Robin Hewings, Diabetes UK Head of Policy, looks into the delivery of adult diabetes healthcare in the past three years:
The National Audit Office (NAO) has done a report on the care given to adult diabetes patients on the NHS. The report highlights the fact the NHS is failing to provide the basic recommended care to millions with the condition in England.
It follows on from their investigation into poor diabetes care in 2012, led by Margaret Hodge MP. She was scathing of the way the NHS spend billions on treating diabetes, that could be spent on preventing diabetes with good healthcare in the first place.
Diabetes UK contributed data and analysis to the latest NAO report – though all conclusions are their own. They discovered that there have been slight improvements but overall there has been little improvement in the last three years.
Specifically, the number of people with Type 1 and Type 2 diabetes getting the eight NICE recommended checks has stayed at around 60%, even though these checks can identify problems early enough to do something about them. Only a third of people with diabetes are meeting the recommended targets for blood pressure, blood glucose and cholesterol. This is putting people at higher risk of diabetes complications.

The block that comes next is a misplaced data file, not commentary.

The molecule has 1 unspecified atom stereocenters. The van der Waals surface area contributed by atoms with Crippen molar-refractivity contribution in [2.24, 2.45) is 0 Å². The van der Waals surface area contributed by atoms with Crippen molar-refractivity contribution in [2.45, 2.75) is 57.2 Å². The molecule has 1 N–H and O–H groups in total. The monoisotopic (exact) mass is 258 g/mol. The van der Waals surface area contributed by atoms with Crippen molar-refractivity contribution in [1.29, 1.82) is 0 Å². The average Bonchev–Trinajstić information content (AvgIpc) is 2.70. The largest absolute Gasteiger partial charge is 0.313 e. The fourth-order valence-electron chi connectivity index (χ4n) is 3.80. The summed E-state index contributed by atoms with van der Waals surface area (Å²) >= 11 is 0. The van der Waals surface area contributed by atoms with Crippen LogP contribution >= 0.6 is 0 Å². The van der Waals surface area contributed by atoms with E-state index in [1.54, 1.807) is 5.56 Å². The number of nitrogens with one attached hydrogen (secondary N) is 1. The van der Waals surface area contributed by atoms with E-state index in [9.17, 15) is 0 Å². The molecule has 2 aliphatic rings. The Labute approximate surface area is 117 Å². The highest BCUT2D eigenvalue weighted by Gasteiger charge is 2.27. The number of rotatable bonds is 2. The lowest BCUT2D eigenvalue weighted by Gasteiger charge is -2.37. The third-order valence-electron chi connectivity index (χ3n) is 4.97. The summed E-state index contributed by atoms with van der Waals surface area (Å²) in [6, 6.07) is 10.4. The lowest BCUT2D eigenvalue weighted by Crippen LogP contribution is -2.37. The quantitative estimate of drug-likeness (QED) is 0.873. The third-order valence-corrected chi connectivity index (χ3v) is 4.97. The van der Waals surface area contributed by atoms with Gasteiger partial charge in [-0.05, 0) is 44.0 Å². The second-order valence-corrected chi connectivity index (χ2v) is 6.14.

Diabetes care is still a postcode lottery. The percentage of people getting the recommended checks across geographical areas, ranged from 30% to 76% in 2012-13.
Another scary example of poor care highlighted in the report, is that younger people or working age, living with diabetes are receiving a worse routine care than other people, and are less likely to have their condition under control.
What needs to be done?
The NHS should set out how it intends to hold local health leader to account for poor performance
The NHS needs to get radically better at supporting people to manage their own condition. Few areas have a serious plan to ensure gets taught how to manage their diabetes. At the moment just 16% of people newly diagnosed are offered a course covering how to effectively manage the condition.
The NAO’s report shows the need for standards to rise. We need the leaders of the health system to turn this into reality. Diabetes UK is working closely with the NHS and the government to help them achieve this so that everyone with diabetes has the best chance of living a long and healthy life.